Still going strong in 2016...right through 2019

So on today's early-morning walk with Piper - which is when I got all these fern portraits you may have been wondering about - I decided to Take Steps. As soon as we were home and Piper was having her breakfast, I got online and found a bicycle shop a half-hour away that is open, with appropriate levels of distancing and caution. I've emailed my cart details to the shop with a request for an estimate. The tires may be standard bike tires, but the axle of the cart is different from a typical bike axle, so the job may hang on whether the rims are still in good shape.

I'm hoping this won't turn into one of those decisions about replacing an entire  item because the relative cost of parts is so high. I don't enjoy those decisions.
On the other hand, this little cart has worked very hard for a long time and "doesn't owe me a thing," as the saying goes. Do you remember the state it was in when I found it?

2014: the original "cart" - a jumble of metal parts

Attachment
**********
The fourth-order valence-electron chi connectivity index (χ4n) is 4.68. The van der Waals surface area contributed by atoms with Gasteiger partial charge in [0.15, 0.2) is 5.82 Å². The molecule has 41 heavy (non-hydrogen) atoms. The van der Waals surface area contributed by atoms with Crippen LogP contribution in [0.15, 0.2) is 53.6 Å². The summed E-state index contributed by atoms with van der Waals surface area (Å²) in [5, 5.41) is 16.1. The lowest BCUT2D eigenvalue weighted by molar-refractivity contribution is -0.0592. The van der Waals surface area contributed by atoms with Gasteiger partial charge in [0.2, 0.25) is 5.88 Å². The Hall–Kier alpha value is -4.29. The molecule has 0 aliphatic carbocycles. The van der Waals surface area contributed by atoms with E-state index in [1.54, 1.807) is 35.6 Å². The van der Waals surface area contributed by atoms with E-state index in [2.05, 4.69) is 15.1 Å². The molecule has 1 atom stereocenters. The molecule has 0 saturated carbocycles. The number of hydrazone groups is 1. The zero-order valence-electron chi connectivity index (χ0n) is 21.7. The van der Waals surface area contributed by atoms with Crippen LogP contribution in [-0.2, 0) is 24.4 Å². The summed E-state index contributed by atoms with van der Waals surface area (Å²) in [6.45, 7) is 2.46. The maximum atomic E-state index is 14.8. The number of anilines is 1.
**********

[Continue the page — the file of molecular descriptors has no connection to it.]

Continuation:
*  "Fill My Eyes" 1970 by Cat Stevens, who later changed his name to Yusuf Islam and stepped away from music to focus on doing good in the world, and now, later still, is known by both names and for using music as a vehicle for doing good in the world. He's always been On The Road To Find Out, that fellow.

Saturday, May 16, 2020

after the storm

A weather report, with unrelated images.

Well, we knew it was coming.
I woke up yesterday to a storm warning: from 3 to 7 and from 7 to 10.
A series of storms moving in different directions,
all projected to hit my area pretty hard.
Rain, damaging winds, and a tornado watch.


The goats received their morning AND evening hay rations at 630 AM,
with the reminder that wasting hay is a sin (this does not seem to have much  impact on goats, by the way) and a warning that there would be no supper.
They all enjoyed their extended breakfast, and as the afternoon ticked along it seemed the first storm episode was giving us a miss, hooray.

But at 4, when I was busy moving things into the workshop or under the roundtops, and generally battened down hatches,
I was followed every step of the way by goats asking,
"Where is our supper, please?"